Watch Formation-Flying Chinese ‘Yaogan’ Satellites Slip Silently Through the Stars

Screenshot from Thierry Legault's video of three Yaogan satellites flying near the field of view of the Andromeda Galaxy (M31). Credit and copyright: Thierry Legault.

The list of amazing things that astrophotographer Thierry Legault captures with his camera keeps growing! This time, it’s a trio of hard-to see, formation-flying Chinese reconnaissance satellites called Yaogan.

“Yaogan triplets are Chinese reconnaissance satellites flying at 1,100 km in groups of 3, separated by about 100km (5°),” Legault explained to Universe Today.

In this video are two different ‘triplets’ of these satellites taken with Legault’s Sony A7s. First you’ll see the Yoagan 16 A/B/C passing through the sky field that includes M31, the Pleiades, the Hyades, the Orion nebula. Second is Yaogan 20 A/B/C passing over M31 just before disappearing in the shadow of the Earth.

“The magnitude of Yaogans is about 5, barely visible to the naked eye,” Legault said via email. “But sometimes they flare, as you can see in the beginning of the movie.”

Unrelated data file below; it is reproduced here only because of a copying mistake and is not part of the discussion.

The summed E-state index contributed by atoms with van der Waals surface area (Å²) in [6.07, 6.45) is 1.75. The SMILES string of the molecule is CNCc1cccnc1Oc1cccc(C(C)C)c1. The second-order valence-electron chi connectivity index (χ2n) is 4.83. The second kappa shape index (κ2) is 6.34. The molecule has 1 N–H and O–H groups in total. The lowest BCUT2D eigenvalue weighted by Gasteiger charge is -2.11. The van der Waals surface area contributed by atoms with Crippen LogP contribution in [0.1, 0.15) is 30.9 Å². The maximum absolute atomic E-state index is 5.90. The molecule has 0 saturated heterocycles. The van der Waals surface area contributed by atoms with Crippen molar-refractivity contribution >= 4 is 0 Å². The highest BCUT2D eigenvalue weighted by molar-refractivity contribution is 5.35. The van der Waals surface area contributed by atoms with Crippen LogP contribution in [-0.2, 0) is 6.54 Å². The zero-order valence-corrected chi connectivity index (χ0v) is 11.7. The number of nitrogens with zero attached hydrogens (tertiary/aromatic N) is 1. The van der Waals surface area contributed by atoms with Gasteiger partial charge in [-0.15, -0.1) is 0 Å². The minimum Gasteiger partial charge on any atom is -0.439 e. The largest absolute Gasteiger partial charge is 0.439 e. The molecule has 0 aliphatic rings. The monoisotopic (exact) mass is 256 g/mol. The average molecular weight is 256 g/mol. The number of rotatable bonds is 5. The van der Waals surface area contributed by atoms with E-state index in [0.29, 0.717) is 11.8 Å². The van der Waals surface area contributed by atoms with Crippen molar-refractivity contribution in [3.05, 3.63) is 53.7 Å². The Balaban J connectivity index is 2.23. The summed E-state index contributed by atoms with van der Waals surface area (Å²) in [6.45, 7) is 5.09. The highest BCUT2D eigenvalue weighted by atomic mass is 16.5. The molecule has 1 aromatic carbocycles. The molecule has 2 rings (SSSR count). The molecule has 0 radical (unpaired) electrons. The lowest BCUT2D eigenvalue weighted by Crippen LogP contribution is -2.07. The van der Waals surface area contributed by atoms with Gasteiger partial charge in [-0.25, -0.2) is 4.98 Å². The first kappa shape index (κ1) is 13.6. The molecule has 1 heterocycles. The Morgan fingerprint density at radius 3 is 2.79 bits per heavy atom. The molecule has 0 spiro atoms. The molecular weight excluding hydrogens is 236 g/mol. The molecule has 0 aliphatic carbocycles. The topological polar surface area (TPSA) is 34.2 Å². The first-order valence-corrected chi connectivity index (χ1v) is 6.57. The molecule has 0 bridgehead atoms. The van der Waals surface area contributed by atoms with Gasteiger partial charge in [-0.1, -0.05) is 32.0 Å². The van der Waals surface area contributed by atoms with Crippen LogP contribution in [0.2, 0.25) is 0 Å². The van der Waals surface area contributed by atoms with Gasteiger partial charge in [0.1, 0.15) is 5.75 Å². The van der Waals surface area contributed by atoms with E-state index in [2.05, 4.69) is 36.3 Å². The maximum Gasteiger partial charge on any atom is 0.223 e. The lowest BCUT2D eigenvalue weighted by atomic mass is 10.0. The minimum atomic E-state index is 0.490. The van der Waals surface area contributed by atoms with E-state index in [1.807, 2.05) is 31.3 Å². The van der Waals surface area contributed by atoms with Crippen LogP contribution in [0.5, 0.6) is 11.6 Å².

The fine tracking Legault did of these objects is incredible, along with the detail of the stars and deep-sky objects. ?

Legault used Calsky – his go-to source for observing – to calculate where he would need to be to see these satellites crossing near the famous deep-sky objects. He drove about 100 km west of his home in Paris to capture this unique video.

According to Robert Christy at, the Yaogan satellites are imaging satellites “with a government or military purpose. Some seem to carry optical payloads and others carry radar. There are also some launches into orbits very like the US NOSS satellites.”

Christy lists the tasks of these satellites as imaging for remote sensing for military or government photo-reconnaissance including for “natural resources surveys and, possibly, intelligence gathering. Specific tasks include land survey, crop yield assessment, and input to disaster monitoring and prevention plans.”

There have been 24 launches of these satellites since 2006, with one launching as recently as November 20, 2014. Four of the launches were for “triplets” of these satellites.

Find out more about these satellites at

As always, you can see more of Legault’s find astrophotgraphy at his website.
See our review of his newly translated book “Astrophotography” here.